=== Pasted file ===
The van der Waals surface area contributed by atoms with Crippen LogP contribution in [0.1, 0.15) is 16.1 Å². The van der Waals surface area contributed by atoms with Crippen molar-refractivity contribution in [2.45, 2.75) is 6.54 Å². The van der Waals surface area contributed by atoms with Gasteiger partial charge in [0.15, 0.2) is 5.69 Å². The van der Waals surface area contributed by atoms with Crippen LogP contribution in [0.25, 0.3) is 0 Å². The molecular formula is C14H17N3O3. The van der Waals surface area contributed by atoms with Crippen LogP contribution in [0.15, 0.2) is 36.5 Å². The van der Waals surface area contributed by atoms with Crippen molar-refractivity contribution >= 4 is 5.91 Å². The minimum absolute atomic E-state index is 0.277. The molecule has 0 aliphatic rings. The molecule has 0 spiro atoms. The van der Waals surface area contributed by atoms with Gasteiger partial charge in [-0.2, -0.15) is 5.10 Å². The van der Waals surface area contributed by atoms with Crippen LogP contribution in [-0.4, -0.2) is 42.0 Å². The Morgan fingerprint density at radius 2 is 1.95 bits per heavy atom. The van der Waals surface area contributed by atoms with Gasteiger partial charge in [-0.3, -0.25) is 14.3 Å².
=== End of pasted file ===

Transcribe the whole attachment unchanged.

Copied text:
The van der Waals surface area contributed by atoms with Crippen LogP contribution in [0.1, 0.15) is 16.1 Å². The van der Waals surface area contributed by atoms with Crippen molar-refractivity contribution in [2.45, 2.75) is 6.54 Å². The van der Waals surface area contributed by atoms with Gasteiger partial charge in [0.15, 0.2) is 5.69 Å². The van der Waals surface area contributed by atoms with Crippen LogP contribution in [0.25, 0.3) is 0 Å². The molecular formula is C14H17N3O3. The van der Waals surface area contributed by atoms with Crippen LogP contribution in [0.15, 0.2) is 36.5 Å². The van der Waals surface area contributed by atoms with Crippen molar-refractivity contribution >= 4 is 5.91 Å². The minimum absolute atomic E-state index is 0.277. The molecule has 0 aliphatic rings. The molecule has 0 spiro atoms. The van der Waals surface area contributed by atoms with Gasteiger partial charge in [-0.2, -0.15) is 5.10 Å². The van der Waals surface area contributed by atoms with Crippen LogP contribution in [-0.4, -0.2) is 42.0 Å². The Morgan fingerprint density at radius 2 is 1.95 bits per heavy atom. The van der Waals surface area contributed by atoms with Gasteiger partial charge in [-0.3, -0.25) is 14.3 Å².